At the Animal Surgical Center of Michigan we use the latest in veterinary technology to diagnose and treat your pet. By utilizing the latest in technology we can diagnose and treat your pet with less invasive techniques. More information is available below on the technologies we utilize.
Digital thermography is a diagnostic test that provides a surface scan of the patient and shows emitted radiated energy. Thus, the hotter the area, the greater the emission of radiated energy. Areas on the body that are inflamed will show as hot spots. This is particularly useful to localize the causative area of a pet’s lameness. Forelimb lamenesses in particular can be very difficulty to sort out in our canine friends. With digital thermography, the guess work is taken out of the picture. The scan of this dog shows increased emitted radiated energy from the elbow joint; she had a fractured coronoid process within the elbow joint. Red and white colors are areas of most intense inflammation.
Our hospital is equipped with the latest in technology, which allows our doctors to conduct tests that are needed to diagnose your pet’s condition. CT scan is a diagnostic that allows us to thoroughly evaluate your pet’s condition by imaging the bones and internal soft tissue structures of the body. This test produces cross-sectional images of the inside of your pet’s body which are then studied for abnormalities. Using advanced computer technology, data obtained from a CT scan can be used to reconstruct the patient’s anatomy so that a 3D model can be processed (see image to the right of a dog that has multiple fractures of the bones of both hind limbs). If needed, a 3D printer can be used to make a model of the structure so that the surgery can be planned out and practiced prior to the actual surgery. Patients that benefit from CT scan include those that have tumors, undiagnosed internal organ issues, nasal discharge, lameness, vomiting, and urinary issues to name a few. Because of the speed of our CT machine, the CT scan is commonly completed and a diagnosis provided during your pet’s initial visit.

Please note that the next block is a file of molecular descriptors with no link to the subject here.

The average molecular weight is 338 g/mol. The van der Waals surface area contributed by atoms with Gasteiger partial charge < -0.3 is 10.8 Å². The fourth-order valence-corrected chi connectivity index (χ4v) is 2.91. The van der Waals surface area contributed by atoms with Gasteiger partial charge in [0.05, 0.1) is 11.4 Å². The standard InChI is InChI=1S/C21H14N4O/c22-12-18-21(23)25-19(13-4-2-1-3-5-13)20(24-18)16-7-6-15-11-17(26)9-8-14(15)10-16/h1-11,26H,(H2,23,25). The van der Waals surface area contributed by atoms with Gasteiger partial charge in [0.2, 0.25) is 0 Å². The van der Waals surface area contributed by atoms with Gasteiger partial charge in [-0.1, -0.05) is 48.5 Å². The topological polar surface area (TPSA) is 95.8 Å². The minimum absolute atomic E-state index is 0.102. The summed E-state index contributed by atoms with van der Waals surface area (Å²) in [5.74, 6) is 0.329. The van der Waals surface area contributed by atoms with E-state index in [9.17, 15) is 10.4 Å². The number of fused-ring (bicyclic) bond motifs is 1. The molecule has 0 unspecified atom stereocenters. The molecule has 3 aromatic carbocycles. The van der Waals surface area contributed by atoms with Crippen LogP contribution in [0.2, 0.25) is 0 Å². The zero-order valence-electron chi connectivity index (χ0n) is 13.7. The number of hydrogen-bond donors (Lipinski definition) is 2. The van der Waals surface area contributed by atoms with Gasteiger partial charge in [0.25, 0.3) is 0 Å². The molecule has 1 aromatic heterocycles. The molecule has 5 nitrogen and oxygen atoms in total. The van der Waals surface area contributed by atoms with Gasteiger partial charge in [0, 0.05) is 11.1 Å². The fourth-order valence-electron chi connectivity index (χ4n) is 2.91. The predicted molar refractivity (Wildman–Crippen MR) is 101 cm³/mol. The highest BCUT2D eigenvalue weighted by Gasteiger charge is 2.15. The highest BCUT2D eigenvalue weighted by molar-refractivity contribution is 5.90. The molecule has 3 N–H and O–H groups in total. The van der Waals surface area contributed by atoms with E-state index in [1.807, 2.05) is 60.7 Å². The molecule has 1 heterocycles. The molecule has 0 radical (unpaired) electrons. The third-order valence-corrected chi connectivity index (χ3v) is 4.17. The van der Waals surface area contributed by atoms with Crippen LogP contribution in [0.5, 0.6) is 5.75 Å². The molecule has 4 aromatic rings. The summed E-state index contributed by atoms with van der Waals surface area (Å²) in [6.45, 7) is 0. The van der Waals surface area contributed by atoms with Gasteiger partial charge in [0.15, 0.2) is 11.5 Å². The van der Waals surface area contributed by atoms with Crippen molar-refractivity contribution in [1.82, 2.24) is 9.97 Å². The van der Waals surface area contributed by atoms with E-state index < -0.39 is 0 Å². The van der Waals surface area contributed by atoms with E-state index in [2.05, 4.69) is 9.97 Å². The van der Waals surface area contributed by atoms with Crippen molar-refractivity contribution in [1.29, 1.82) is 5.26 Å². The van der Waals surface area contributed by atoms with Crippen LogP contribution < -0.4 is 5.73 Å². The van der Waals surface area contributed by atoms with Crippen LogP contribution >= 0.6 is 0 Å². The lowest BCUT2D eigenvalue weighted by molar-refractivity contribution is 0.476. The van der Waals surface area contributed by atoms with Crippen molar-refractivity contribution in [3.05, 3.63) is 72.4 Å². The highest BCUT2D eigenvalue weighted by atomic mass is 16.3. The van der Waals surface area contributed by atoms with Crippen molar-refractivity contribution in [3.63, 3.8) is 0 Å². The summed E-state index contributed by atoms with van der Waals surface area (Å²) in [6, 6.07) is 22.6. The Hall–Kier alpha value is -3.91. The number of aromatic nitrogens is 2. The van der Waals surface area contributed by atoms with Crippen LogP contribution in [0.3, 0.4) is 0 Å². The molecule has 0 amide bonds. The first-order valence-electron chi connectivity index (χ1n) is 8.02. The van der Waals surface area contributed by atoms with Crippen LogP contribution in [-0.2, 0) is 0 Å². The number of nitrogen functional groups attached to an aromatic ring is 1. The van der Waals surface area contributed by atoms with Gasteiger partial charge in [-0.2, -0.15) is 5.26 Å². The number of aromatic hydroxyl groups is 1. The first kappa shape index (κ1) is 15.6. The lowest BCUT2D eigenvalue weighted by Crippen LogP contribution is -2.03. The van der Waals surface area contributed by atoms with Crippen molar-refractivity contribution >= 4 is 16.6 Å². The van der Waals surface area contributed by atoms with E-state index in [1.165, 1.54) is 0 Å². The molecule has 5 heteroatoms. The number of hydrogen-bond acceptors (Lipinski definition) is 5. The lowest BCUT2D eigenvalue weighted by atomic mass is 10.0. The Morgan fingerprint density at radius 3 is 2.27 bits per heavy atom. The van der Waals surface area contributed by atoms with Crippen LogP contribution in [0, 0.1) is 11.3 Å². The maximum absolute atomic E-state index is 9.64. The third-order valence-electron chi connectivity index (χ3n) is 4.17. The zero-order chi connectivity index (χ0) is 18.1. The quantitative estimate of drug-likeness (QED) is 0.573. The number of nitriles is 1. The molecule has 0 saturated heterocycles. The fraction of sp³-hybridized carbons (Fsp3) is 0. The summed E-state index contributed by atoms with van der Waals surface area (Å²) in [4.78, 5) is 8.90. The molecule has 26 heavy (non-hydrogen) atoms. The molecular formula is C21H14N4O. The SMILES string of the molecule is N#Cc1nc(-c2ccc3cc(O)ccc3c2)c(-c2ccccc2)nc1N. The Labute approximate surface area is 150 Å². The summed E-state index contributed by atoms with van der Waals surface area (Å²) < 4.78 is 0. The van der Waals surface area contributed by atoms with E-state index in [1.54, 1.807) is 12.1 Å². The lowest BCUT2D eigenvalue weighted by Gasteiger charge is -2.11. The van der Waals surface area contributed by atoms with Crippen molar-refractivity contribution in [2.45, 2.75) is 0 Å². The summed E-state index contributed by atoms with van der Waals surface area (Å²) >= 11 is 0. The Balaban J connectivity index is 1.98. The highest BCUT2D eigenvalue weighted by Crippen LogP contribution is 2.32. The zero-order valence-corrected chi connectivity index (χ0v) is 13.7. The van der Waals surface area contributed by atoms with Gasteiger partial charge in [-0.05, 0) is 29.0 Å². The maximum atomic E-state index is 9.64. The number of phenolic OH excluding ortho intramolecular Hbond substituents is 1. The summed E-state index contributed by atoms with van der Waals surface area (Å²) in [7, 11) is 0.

Magnetic resonance imaging is a very useful diagnostic modality used to diagnose musculoskeletal conditions, cancer, and neurological conditions. Planning of a surgery can be more accurately made with MRI. In or practice we most commonly use this modality for orthopedic and cancer patients. The image here shows a torn Achilles tendon. MRI is now available on site at our hospital.
Digital ultrasound provides great insight into internal organs of the abdomen and does not require anesthesia. Second, we commonly use ultrasound to diagnose tears of ligaments and tendons that support joints. Third, ultrasound of the neck is used to find suspected masses (thyroid, parathyroid, or enlarged lymph nodes). Third, ultrasound-guided biopsies of tumors allows us to target areas of the tumor that are more likely to provide a diagnostic tissue sample, thus provide a correct diagnosis of the pet’s condition.
Flexible endoscopy is used in our hospital allows us to look into the esophagus, stomach and intestines; during this procedure a flexible tube that has a small camera on its end is passed into the gastrointestinal tract either via the mouth or the rectum. This is a noninvasive method of examining the upper and lower gastrointestinal tract and can be used to look for tumors and to remove ingested foreign bodies. Furthermore, flexible endoscopy is used to obtain small biopsy samples of the gastrointestinal tract to diagnose infiltrative bowel disease such as inflammatory bowel disease.